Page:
|- City -|
Location of the Republic of Dagestan in Russia
|Administrative status (as of April 2006)|
|Federal subject||Republic of Dagestan|
|Administratively subordinated to||City of Derbent|
|Capital of||Republic of Dagestan|
|Administrative center of||City of Derbent, Derbentsky District|
|Municipal status (as of October 2012)|
|Urban okrug||Derbent Urban Okrug|
|Administrative center of||Derbent Urban Okrug, Derbentsky Municipal District|
|Area||69.63 km2 (26.88 sq mi)|
|Population (2010 Census)||119,200 inhabitants|
|- Rank in 2010||137th|
|Density||1,712/km2 (4,430/sq mi)|
|Time zone||MSK (UTC+03:00)|
|City status since||1840|
|Dialing code(s)||+7 87240|
|Derbent on Wikimedia Commons|
|Citadel, Ancient City and Fortress Buildings of Derbent|
|Name as inscribed on the World Heritage List|
|Inscription||2003 (27th Session)|
Derbent (Russian: Дербе́нт; Persian: دربند; Azerbaijani: Dərbənd; Lezgian: Кьвевар; Avar: Дербенд), formerly romanized as Derbend, is a city in the Republic of Dagestan, Russia, located on the Caspian Sea, north of the Azerbaijani border. It is the southernmost city in Russia, and it is the second-most important city of Dagestan. Population: 119,200 (2010 Census); 101,031 (2002 Census); 78,371 (1989 Census).
Derbent claims to be the oldest city in Russia with historical documentation dating to the 8th century BCE. Due to its strategic location, over the course of history, the city changed ownership many times, particularly among the Persian, Arab, Mongol, Timurid, Shirvan and Iranian kingdoms. In the 19th century, the city passed from Iranian into Russian hands by the 1813 Treaty of Gulistan.
- 1 Etymology
- 2 History
- 3 Geography
- 4 Administrative and municipal status
- 5 Demographics
- 6 Economy and culture
- 7 Notable people
- 8 Twin towns and sister cities
- 9 Gallery
- 10 References
- 11 External links
The city's name derives from the Persian Darband (دربند), meaning "locked gate", and it is often identified with the legendary Gates of Alexander. The Persian name for the city came into use at the end of the 5th or the beginning of the 6th century AD, when the city was re-established by Kavadh I of the Sassanid dynasty of Persia, but Derbent was probably already in the Sasanian sphere of influence as a result of the victory over the Parthians and the conquest of Caucasian Albania by Shapur I, the second shah of the Sassanid Persians. Since antiquity, the value of the area as the gate to the Caucasus has been understood and exploited, and Derbent has archaeological structures over 5,000 years old. As a result of this geographic peculiarity, the city developed between two walls, stretching from the mountains to the sea. These fortifications were continuously employed for a millennium and a half, longer than any other extant fortress in the world. Over the years, different nations gave the city different names, all connected to the word gate, as in the Arabic Bab al-Abwab ("Gate of all Gates").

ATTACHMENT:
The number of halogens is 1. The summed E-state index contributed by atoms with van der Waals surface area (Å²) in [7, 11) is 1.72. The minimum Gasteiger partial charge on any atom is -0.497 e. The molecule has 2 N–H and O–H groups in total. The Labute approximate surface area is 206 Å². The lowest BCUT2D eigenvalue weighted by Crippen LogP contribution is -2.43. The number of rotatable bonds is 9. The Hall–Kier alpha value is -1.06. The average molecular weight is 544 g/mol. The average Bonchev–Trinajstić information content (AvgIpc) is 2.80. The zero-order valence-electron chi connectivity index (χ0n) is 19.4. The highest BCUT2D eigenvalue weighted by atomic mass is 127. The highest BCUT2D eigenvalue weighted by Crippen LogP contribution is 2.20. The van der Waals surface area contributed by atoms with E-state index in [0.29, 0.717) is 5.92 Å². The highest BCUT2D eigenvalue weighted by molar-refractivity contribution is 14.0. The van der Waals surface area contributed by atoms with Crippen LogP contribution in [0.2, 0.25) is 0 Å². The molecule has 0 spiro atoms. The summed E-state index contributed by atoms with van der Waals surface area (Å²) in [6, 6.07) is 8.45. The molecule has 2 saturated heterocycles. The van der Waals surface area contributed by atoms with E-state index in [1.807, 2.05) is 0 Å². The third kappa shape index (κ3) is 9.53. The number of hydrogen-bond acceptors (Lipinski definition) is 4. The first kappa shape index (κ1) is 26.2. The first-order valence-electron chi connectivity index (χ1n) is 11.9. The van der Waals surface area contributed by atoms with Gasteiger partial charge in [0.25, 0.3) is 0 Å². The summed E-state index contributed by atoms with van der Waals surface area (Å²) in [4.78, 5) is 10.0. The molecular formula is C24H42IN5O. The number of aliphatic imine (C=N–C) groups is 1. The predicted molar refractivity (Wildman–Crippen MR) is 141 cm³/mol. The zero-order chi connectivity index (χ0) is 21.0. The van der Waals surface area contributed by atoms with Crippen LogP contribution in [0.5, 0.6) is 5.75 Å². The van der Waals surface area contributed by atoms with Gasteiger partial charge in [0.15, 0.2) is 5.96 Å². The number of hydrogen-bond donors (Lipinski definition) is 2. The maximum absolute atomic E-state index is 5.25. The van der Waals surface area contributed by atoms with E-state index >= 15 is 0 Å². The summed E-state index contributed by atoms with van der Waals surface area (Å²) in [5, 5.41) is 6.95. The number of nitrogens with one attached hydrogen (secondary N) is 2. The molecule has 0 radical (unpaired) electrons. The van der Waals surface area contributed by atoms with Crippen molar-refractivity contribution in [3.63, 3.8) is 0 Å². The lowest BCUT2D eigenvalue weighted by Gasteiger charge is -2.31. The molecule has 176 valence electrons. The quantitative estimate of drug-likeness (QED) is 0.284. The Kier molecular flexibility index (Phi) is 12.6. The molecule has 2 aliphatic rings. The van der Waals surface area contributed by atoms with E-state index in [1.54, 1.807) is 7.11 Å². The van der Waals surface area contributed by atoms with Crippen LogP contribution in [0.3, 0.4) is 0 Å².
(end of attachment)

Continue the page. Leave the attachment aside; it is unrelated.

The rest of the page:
Derbent's location on a narrow, three-kilometer strip of land in the North Caucasus between the Caspian Sea and the Caucasus mountains is strategic in the entire Caucasus region. Historically, this position allowed the rulers of Derbent to control land traffic between the Eurasian Steppe and the Middle East. The only other practicable crossing of the Caucasus ridge was over the Darial Gorge.
A traditionally and historically Iranian city, the first intensive settlement in the Derbent area dates from the 8th century BC; the site was intermittently controlled by the Persian monarchs, starting from the 6th century BC. Until the 4th century AD, it was part of Caucasian Albania which was a satrap of the Achaemenid Persian Empire, and is traditionally identified with Albana, the capital. The modern name is a Persian word (دربند Darband) meaning "gateway", which came into use in the end of the 5th or the beginning of the 6th century AD, when the city was re-established by Kavadh I of the Sassanid dynasty of Persia, however, Derbent was probably already into the Sasanian sphere of influence as a result of the victory over the Parthians and the conquest of Caucasian Albania by Shapur I, the second shah of the Sassanid Persians. In the 5th century Derbent also functioned as a border fortress and the seat of a Sassanid marzban.